By MEHER MASALAWALA
April 26, 2017
“Arrival is a measured film that takes its time to unfold but manages to compel the audience into contemplating the connection between time and our seemingly linear lives.”
For a movie about aliens, you sure do learn a lot about humans and the way our perceptions work.
Arrival is a measured film that takes its time to unfold but manages to compel the audience into contemplating the connection between time and our seemingly linear lives. The arrival of aliens and their unique language embed the primary character, Louise, with the ability to see time non-linearly. She is able to live within her past, present and future.
Amy Adams stars as linguistics professor Dr. Louise Banks that is recruited to communicate with the aliens that have descended on earth with their spaceships alongside physicist Ian Donelly played by Jeremy Renner. There are 12 of them scattered among different countries that have put their best experts on the task of gleaning the answer of the biggest question of all, why are these aliens here?
Primarily, everyone collaborates on the task of decoding the written language of the “heptapods” (since the aliens are squid-like with seven tentacles) but one incorrect translation brings war to earth’s doorstep since human beings do have a tendency to attack first and then think.
This aspect could be a commentary on human beings’ addiction to war and attacking people they or things they don’t understand. What was meant to be “use gift,” was understood as “use weapon.” This miscommunication lead to the possibility of going to war with the aliens.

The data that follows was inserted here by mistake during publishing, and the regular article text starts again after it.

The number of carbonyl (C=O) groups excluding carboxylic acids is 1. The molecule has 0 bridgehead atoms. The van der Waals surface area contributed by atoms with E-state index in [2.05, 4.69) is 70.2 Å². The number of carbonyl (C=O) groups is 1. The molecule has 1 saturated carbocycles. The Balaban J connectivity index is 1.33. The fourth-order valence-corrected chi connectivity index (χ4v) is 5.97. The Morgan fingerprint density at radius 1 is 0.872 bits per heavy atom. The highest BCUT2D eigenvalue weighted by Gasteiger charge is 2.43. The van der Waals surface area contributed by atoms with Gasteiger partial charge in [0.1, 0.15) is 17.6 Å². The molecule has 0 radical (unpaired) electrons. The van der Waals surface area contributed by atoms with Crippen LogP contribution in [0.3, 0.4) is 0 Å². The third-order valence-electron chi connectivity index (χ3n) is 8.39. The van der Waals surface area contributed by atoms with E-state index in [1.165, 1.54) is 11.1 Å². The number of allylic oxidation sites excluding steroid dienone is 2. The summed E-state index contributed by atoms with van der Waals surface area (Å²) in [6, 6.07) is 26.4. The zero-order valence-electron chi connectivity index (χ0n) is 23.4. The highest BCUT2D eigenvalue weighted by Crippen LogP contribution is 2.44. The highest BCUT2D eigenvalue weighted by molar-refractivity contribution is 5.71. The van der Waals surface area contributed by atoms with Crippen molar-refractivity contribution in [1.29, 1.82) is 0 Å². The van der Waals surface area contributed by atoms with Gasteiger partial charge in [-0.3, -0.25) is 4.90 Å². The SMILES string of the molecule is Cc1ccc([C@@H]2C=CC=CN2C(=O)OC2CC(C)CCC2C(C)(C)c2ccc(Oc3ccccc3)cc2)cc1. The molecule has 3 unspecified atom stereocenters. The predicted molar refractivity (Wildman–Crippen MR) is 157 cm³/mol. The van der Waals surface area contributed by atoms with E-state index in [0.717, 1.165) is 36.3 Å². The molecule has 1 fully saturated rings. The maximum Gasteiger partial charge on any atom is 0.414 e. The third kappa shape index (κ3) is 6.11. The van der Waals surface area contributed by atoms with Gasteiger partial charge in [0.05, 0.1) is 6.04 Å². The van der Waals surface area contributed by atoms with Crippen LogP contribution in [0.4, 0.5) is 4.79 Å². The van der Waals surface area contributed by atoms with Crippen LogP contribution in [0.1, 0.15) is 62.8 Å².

This aspect could be a commentary on human beings’ addiction to war and attacking people they or things they don’t understand.
Dr. Banks, however, is unconvinced and has to race to find the true meaning of what was communicated.
Denis Villeneuve’s film puts one in the eerie situation of seeing a world that looks very familiar but slowly starts to become foreign as you start to narrow the distance from the knowledge that it presents.
Arrival is about the importance of language and being able to communicate and understand each other. Human beings are war machines, that are controllable if gifted with understanding.
This is not an invasion or death ray guns firing type of film. It is based on a short story by Ted Chiang called “Story of Your Life” and is truly of the science fiction genre, because it pushes the boundaries of how we see the world and ourselves. The cinematography by Bradford Young captures the foreboding yet exciting mood of the story very well.
Amy Adams has done a marvelous job, she is our guide on this new terrain and as she slowly starts to understand what is being conveyed, so do we. When she has her first encounter with the curved black stone looming out on the field as she is to enter it, she and we are trembling surrounded by its ominous presence.
This film brings us up close and personal to many things, especially our own selves.